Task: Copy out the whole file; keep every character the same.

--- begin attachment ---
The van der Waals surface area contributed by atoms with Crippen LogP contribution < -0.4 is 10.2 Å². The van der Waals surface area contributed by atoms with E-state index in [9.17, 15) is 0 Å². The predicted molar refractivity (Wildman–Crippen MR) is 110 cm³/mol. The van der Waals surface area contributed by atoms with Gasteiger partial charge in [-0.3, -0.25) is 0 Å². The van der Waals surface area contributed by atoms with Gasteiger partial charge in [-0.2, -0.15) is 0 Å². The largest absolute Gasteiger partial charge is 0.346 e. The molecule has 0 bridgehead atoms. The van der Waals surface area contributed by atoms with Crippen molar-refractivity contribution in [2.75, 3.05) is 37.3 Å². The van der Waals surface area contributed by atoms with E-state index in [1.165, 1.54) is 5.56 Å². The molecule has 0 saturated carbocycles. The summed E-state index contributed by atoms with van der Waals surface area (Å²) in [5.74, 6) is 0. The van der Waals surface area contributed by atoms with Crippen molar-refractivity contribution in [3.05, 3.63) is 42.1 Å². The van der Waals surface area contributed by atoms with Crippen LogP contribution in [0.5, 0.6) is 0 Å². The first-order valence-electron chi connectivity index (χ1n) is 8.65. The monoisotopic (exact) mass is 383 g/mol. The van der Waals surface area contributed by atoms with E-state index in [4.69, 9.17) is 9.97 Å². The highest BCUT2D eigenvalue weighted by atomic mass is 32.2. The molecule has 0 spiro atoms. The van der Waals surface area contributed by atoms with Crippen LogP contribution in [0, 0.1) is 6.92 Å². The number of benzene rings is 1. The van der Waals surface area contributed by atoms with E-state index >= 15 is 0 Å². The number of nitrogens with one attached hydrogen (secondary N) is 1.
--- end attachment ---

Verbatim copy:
The van der Waals surface area contributed by atoms with Crippen LogP contribution < -0.4 is 10.2 Å². The van der Waals surface area contributed by atoms with E-state index in [9.17, 15) is 0 Å². The predicted molar refractivity (Wildman–Crippen MR) is 110 cm³/mol. The van der Waals surface area contributed by atoms with Gasteiger partial charge in [-0.3, -0.25) is 0 Å². The van der Waals surface area contributed by atoms with Gasteiger partial charge in [-0.2, -0.15) is 0 Å². The largest absolute Gasteiger partial charge is 0.346 e. The molecule has 0 bridgehead atoms. The van der Waals surface area contributed by atoms with Crippen molar-refractivity contribution in [2.75, 3.05) is 37.3 Å². The van der Waals surface area contributed by atoms with E-state index in [1.165, 1.54) is 5.56 Å². The molecule has 0 saturated carbocycles. The summed E-state index contributed by atoms with van der Waals surface area (Å²) in [5.74, 6) is 0. The van der Waals surface area contributed by atoms with Crippen molar-refractivity contribution in [3.05, 3.63) is 42.1 Å². The van der Waals surface area contributed by atoms with Crippen LogP contribution in [0.5, 0.6) is 0 Å². The first-order valence-electron chi connectivity index (χ1n) is 8.65. The monoisotopic (exact) mass is 383 g/mol. The van der Waals surface area contributed by atoms with E-state index in [4.69, 9.17) is 9.97 Å². The highest BCUT2D eigenvalue weighted by atomic mass is 32.2. The molecule has 0 spiro atoms. The van der Waals surface area contributed by atoms with Crippen LogP contribution in [0, 0.1) is 6.92 Å². The number of benzene rings is 1. The van der Waals surface area contributed by atoms with E-state index >= 15 is 0 Å². The number of nitrogens with one attached hydrogen (secondary N) is 1.